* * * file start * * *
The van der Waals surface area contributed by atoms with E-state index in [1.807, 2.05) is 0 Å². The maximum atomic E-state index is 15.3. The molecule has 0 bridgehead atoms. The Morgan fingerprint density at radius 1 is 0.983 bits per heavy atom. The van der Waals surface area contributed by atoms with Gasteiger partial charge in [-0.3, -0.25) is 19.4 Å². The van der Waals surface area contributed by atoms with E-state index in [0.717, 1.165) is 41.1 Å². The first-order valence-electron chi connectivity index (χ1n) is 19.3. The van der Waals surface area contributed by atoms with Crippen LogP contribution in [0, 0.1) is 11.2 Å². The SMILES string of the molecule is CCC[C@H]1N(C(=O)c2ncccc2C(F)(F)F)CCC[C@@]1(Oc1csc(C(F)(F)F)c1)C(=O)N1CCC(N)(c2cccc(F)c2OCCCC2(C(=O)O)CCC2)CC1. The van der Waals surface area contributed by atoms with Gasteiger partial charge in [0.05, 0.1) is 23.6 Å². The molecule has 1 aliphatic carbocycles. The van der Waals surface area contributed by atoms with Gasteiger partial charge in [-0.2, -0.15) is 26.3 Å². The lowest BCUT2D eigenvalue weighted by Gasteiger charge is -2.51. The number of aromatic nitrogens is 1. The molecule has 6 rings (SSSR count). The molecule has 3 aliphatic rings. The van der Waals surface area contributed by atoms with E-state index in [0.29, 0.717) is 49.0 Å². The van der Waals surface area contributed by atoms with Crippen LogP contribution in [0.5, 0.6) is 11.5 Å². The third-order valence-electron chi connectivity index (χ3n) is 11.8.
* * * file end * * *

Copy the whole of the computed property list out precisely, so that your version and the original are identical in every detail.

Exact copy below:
The van der Waals surface area contributed by atoms with E-state index in [1.807, 2.05) is 0 Å². The maximum atomic E-state index is 15.3. The molecule has 0 bridgehead atoms. The Morgan fingerprint density at radius 1 is 0.983 bits per heavy atom. The van der Waals surface area contributed by atoms with Gasteiger partial charge in [-0.3, -0.25) is 19.4 Å². The van der Waals surface area contributed by atoms with E-state index in [0.717, 1.165) is 41.1 Å². The first-order valence-electron chi connectivity index (χ1n) is 19.3. The van der Waals surface area contributed by atoms with Crippen LogP contribution in [0, 0.1) is 11.2 Å². The SMILES string of the molecule is CCC[C@H]1N(C(=O)c2ncccc2C(F)(F)F)CCC[C@@]1(Oc1csc(C(F)(F)F)c1)C(=O)N1CCC(N)(c2cccc(F)c2OCCCC2(C(=O)O)CCC2)CC1. The van der Waals surface area contributed by atoms with Gasteiger partial charge in [0.05, 0.1) is 23.6 Å². The molecule has 1 aliphatic carbocycles. The van der Waals surface area contributed by atoms with Gasteiger partial charge in [-0.2, -0.15) is 26.3 Å². The lowest BCUT2D eigenvalue weighted by Gasteiger charge is -2.51. The number of aromatic nitrogens is 1. The molecule has 6 rings (SSSR count). The molecule has 3 aliphatic rings. The van der Waals surface area contributed by atoms with E-state index in [0.29, 0.717) is 49.0 Å². The van der Waals surface area contributed by atoms with Crippen LogP contribution in [0.5, 0.6) is 11.5 Å². The third-order valence-electron chi connectivity index (χ3n) is 11.8.